Yet the grade difference is substantial. In all cases but one, the difference varies from 2 to 4 grades, the maximum difference being from 6a to 6c. Either I was sandbagging, or inflation is rampant in the 6 grade sector.

I doubt that I was completely off the mark though. I have climbed a lot of boulder problems in the 6 grade, on granite, in different places and countries including Ireland, Scotland, France, Spain, and in various conditions, from bone dry windy days to miserable drizzly days, and from -5°C to +30°C. So while I could be wrong with 5s and 7s grades, I think I’m fairly accurate when it comes to 6s.

Another interesting fact - for social media addicts anyway - is that the only boulder problem that has the same name and the same grade (Super Tanker, 7a+) is also the only problem that I’ve named and graded on YouTube for this area, which would imply that YouTube is more visible that the other social media I used - but we all know that watching vids is easier than reading info, right?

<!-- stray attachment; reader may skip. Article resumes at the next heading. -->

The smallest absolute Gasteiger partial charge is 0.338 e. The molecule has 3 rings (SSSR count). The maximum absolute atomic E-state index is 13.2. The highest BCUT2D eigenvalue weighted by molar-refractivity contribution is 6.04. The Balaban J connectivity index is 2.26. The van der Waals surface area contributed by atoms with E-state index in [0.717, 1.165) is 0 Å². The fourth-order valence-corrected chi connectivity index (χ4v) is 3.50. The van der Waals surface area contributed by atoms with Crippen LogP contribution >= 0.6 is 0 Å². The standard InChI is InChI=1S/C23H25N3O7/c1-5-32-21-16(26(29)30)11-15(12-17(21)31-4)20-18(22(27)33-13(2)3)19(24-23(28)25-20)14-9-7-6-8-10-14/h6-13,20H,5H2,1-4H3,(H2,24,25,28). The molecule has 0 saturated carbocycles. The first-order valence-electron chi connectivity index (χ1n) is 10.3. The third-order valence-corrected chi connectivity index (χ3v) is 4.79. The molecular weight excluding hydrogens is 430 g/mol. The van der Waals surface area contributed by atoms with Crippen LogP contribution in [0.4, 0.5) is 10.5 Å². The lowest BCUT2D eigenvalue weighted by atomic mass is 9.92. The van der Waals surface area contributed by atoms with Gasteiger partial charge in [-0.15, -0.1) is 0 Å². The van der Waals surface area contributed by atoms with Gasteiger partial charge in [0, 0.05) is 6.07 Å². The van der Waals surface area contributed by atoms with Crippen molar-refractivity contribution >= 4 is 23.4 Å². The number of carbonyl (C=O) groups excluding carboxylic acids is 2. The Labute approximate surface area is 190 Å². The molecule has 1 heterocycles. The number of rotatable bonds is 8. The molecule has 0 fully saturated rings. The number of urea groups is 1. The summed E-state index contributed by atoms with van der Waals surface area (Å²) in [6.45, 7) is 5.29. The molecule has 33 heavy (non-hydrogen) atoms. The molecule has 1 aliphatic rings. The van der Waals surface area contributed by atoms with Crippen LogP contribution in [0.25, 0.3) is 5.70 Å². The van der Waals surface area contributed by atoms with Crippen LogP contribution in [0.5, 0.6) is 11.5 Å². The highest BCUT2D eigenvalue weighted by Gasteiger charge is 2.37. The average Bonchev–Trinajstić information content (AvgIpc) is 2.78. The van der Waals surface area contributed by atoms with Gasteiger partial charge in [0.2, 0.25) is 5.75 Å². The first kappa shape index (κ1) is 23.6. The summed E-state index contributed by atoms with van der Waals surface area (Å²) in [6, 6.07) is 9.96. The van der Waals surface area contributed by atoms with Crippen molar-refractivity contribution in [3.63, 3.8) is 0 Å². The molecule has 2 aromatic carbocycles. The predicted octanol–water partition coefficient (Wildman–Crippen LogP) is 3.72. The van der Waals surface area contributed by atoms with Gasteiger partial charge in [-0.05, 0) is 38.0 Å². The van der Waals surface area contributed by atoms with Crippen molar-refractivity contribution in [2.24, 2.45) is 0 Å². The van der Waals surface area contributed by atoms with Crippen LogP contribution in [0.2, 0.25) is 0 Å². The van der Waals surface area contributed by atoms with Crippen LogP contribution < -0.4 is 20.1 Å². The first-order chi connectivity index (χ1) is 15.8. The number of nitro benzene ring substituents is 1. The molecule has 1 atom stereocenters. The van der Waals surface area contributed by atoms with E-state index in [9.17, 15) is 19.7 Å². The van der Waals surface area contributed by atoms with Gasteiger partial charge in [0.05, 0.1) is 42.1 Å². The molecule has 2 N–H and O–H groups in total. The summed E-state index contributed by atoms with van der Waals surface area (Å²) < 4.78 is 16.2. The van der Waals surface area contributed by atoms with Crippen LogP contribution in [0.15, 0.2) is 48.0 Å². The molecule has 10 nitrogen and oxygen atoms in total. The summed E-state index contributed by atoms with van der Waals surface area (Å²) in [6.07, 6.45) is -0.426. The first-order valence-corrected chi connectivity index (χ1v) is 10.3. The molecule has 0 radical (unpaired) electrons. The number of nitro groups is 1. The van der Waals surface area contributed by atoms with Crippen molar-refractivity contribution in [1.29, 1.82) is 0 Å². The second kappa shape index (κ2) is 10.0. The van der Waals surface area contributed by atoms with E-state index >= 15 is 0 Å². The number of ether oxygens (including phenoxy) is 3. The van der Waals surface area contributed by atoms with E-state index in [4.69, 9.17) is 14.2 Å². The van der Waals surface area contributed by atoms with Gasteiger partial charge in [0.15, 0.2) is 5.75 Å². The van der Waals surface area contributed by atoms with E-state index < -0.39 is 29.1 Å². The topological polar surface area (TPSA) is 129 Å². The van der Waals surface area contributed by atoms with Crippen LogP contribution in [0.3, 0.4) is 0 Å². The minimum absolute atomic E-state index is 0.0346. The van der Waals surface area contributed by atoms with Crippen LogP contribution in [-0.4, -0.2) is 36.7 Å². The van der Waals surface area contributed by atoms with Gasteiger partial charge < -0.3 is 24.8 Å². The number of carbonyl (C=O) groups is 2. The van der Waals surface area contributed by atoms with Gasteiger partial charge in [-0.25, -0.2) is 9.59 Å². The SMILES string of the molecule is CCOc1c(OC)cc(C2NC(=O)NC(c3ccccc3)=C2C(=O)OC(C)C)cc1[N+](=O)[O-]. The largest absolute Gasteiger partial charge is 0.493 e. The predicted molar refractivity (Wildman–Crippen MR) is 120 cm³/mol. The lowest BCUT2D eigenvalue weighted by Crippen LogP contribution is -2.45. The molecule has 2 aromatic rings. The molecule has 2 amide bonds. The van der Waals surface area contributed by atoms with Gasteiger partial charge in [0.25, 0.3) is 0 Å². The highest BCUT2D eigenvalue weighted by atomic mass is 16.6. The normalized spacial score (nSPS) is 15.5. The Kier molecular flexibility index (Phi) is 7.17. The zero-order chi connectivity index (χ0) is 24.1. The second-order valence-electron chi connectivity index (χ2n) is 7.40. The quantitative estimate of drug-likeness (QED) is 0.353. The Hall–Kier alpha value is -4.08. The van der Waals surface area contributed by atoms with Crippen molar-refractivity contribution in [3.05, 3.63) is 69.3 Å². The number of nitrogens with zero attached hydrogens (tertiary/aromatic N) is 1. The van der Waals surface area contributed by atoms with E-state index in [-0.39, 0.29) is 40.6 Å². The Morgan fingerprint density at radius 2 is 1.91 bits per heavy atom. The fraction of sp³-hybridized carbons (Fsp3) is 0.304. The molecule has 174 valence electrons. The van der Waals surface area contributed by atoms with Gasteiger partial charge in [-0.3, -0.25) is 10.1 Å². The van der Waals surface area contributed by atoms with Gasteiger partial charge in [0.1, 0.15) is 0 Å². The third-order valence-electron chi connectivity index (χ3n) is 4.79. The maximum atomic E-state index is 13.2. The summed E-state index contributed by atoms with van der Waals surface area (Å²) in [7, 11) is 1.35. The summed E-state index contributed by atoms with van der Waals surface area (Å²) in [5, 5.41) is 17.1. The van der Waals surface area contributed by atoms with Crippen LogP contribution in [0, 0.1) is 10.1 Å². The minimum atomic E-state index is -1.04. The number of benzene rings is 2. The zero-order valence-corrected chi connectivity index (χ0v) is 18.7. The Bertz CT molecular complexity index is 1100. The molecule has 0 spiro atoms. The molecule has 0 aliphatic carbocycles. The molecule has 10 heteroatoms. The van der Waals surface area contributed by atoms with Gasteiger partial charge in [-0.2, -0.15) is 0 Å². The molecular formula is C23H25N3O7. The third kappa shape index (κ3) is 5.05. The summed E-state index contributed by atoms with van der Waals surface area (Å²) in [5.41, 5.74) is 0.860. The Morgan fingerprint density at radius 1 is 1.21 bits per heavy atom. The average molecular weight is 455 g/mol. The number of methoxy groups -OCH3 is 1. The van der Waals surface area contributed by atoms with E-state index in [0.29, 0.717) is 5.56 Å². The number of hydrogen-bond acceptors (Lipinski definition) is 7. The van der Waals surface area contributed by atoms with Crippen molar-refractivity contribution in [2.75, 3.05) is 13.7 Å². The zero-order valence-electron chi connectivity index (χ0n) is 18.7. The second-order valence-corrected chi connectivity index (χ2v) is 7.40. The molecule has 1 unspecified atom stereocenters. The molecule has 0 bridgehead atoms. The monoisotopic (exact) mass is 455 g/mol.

In any case, I thought this really put in perspective the power of the Internet - It’s not sufficient to share info online, people have to be able to find it easily!

Also, we should not underestimate the power of languages. Not everyone speaks English. Or want to. The same goes for Spanish. Some people speak and use Galician for bouldering, which means this minority language is well and alive.